I read the letters section of Christian magazines for fun. I like to see who was insulted at what part of the last installment.
When I saw a not-quite-kissing couple on the cover of the "Britney Spears issue" of Christianity Today ( Kissing Promiscuity Goodbye ," July 10), I could not wait to see readers' responses.
I was not disappointed; apparently, though, lots of others were. And dismayed. And appalled.
We believers are the most offended, wounded, upset, shocked, thunderstruck, consternated, and (the enduring favorite) outraged group of people on the planet. Is there something in the baptismal waters that makes Christians thin-skinned? Once I even read a letter from a correspondent that began, "My wife … was disturbed." Well, pardon me. Didn't mean to disturb the Mrs.
And the letters we get to read are only the ones that made the editorial cut. What do they do with the leftover outrage we never see on page 3 of our favorite religious rags? You could fuel enough furnaces for a Minnesota winter if scientists could find a way to convert all that religious indignation into a useful energy source.
Outraged by blunders?
Perhaps we are moved to outrage more by cultural sway than theological concern. We practice our Christianity in the land of litigious opportunity: spill a cup of fresh hot coffee in your lap and win a $2.9 million settlement from a hamburger chain. We cannot bring civil action against a fellow believer and stay on the good side of 1 Corinthians 6, but we sure can be downright uncivil to each other.
Maybe it's something even less noble. Some of us get bent out of shape by an author's opinion not because it is a core issue of the gospel but simply because we happen to know something about it. You read an article on Schleiermacher's sitz im leben, which just happened to be the topic of your dissertation in 1973, and before you can say "theological precisionist" you're firing off a letter that begins, "Dear Editor, I'm outraged."
Gentle reader, get thou over it. If we bang out a letter to the editor every time some author doesn't spell shiboleth correctly, how are we going to respond when someone denies something really crucial like, say, the Incarnation or the Resurrection? (By the way, shibboleth has two "b's." Did you catch it?) If we can't read a Christian magazine without being offended, how can we survive in this vulgar, Philistine culture? Jesus ate with tax collectors and sinners without getting his robes in a ruffle. Can't we handle a few faux pas from the forgiven?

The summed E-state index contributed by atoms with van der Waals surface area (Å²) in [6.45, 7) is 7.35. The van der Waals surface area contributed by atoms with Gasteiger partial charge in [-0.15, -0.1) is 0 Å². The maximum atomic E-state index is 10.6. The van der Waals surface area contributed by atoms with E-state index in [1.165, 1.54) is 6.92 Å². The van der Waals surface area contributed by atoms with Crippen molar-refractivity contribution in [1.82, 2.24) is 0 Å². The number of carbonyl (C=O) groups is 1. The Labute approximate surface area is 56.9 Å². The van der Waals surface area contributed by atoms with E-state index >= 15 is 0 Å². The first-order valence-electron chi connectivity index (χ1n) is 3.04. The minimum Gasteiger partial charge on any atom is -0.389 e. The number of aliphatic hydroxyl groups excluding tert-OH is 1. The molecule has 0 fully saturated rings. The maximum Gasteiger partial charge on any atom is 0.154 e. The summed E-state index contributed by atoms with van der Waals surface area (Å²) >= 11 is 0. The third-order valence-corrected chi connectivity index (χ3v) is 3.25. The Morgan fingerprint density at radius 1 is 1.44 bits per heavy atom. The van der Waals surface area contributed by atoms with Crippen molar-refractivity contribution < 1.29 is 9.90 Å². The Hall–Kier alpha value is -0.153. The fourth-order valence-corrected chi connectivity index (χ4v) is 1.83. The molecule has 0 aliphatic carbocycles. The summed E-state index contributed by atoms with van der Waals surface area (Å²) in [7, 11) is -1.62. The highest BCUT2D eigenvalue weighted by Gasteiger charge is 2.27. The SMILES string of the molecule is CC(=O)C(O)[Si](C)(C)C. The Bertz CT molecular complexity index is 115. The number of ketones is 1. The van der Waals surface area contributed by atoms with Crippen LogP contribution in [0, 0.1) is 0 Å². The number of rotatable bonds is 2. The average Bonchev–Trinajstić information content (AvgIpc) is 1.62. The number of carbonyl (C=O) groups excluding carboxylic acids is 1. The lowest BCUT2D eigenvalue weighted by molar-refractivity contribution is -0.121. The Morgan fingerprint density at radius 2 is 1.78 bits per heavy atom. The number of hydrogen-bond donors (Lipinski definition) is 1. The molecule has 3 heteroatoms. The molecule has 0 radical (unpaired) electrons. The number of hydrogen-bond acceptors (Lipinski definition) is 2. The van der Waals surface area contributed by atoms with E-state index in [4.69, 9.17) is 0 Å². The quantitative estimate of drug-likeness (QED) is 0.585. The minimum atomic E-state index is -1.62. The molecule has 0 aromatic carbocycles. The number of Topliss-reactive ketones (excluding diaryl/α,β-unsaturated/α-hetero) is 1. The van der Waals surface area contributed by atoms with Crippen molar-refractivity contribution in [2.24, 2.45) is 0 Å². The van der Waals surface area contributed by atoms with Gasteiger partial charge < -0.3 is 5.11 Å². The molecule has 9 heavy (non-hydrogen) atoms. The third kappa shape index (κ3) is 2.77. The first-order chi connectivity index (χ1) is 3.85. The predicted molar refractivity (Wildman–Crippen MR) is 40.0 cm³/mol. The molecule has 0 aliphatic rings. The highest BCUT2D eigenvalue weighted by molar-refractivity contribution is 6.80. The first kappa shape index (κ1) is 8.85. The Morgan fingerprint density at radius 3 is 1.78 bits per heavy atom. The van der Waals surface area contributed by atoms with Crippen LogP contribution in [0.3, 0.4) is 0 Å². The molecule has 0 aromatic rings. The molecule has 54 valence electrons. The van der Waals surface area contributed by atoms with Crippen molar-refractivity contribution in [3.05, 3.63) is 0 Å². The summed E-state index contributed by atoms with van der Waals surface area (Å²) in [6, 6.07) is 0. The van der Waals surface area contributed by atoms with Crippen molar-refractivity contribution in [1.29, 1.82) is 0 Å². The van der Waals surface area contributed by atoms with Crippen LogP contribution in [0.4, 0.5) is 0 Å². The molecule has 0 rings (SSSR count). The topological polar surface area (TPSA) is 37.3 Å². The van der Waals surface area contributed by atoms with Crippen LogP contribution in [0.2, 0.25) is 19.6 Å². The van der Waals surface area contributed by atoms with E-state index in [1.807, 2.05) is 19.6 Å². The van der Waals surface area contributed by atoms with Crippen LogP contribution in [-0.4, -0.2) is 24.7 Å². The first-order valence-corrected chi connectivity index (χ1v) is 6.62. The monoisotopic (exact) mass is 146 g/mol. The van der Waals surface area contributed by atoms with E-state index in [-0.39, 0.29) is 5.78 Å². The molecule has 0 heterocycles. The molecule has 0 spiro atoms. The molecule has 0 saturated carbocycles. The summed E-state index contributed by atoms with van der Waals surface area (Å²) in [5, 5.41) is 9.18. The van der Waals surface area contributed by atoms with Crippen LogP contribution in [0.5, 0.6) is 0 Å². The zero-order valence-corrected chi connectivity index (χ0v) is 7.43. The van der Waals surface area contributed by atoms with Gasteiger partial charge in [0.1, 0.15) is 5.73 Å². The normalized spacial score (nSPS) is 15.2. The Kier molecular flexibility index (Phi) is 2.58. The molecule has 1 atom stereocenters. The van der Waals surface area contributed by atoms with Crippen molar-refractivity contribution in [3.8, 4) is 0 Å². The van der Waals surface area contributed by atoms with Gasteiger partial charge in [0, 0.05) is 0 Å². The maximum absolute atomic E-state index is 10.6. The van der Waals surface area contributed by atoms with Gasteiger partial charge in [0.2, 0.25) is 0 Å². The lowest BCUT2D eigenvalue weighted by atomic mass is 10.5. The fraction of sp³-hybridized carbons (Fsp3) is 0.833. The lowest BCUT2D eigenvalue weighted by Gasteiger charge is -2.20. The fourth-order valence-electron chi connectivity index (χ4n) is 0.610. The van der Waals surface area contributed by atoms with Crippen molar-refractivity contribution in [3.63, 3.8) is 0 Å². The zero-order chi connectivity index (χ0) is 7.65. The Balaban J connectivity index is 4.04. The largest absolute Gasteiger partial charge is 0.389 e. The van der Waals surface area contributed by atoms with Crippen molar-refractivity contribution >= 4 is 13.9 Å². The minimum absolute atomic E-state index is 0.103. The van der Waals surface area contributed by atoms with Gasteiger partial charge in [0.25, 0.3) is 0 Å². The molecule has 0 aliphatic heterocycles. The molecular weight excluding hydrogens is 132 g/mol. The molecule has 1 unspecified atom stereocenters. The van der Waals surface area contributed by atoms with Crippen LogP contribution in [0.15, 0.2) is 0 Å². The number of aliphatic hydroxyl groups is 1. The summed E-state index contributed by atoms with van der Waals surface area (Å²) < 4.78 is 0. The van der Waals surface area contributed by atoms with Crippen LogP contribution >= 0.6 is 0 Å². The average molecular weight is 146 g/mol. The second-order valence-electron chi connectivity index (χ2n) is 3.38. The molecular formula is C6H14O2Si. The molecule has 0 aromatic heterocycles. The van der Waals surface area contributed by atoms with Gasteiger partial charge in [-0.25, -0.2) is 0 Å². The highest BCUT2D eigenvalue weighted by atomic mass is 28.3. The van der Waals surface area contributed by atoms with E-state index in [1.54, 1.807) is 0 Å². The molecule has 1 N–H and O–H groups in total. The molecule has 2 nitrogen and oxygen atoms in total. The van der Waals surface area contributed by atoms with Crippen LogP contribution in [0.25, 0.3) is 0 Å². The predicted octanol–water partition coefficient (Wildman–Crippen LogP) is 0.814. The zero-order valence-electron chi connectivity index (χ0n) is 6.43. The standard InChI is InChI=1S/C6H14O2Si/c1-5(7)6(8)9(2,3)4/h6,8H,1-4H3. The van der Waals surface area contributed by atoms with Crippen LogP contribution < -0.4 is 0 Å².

Some worry that, in this age of moral pollution, outrage has become a nonrenewable resource. They point to the virtually countrywide yawn that greeted the recent Washington scandals. "Isn't anyone offended by anything anymore? Have our moral reserves run dry?" If so, maybe it's because we went to the ink well one time too many. We wasted our supply of outrage fussing at each other.
Why don't we extend a little mercy to Christian authors? Jesus countered the raw immorality and theological imprecision of his day not with sharp-tongued outrage but with whispered grace.
Sure, he kicked over a few temple tables now and then. But he didn't do it every Sabbath. And I can't imagine Jesus dashing off a quick and angry missive to the editor of Judaism Today. In fact, the only writing he ever did was in the sand. There may be a lesson there.
I am fully aware that by submitting an article expressing outrage at our rampant outrage, I have become a flaming hypocrite. I'm going to sit right down and compose a scalding letter of my own:
I cannot believe you published that offensive article I sent you."
Jody Vickery is preaching minister for the Campus Church of Christ in Norcross, Georgia.
For those of you—like me—who didn't know that a shibboleth can mean a catch phrase, slogan, empty saying ,or a peculiar way of distinguishing a class of persons, check out it's biblical foundation . Read the whole story in Judges 12 .
Last year a Baltimore columnist asked Christians to stop reading her column if they were going to write angry letters about her negative remarks about religion. Two Christians did write in and their responses were considerably milder than the hyperbolic headline the paper's editors ran over them: "Why doesn't she just shoot herself?"
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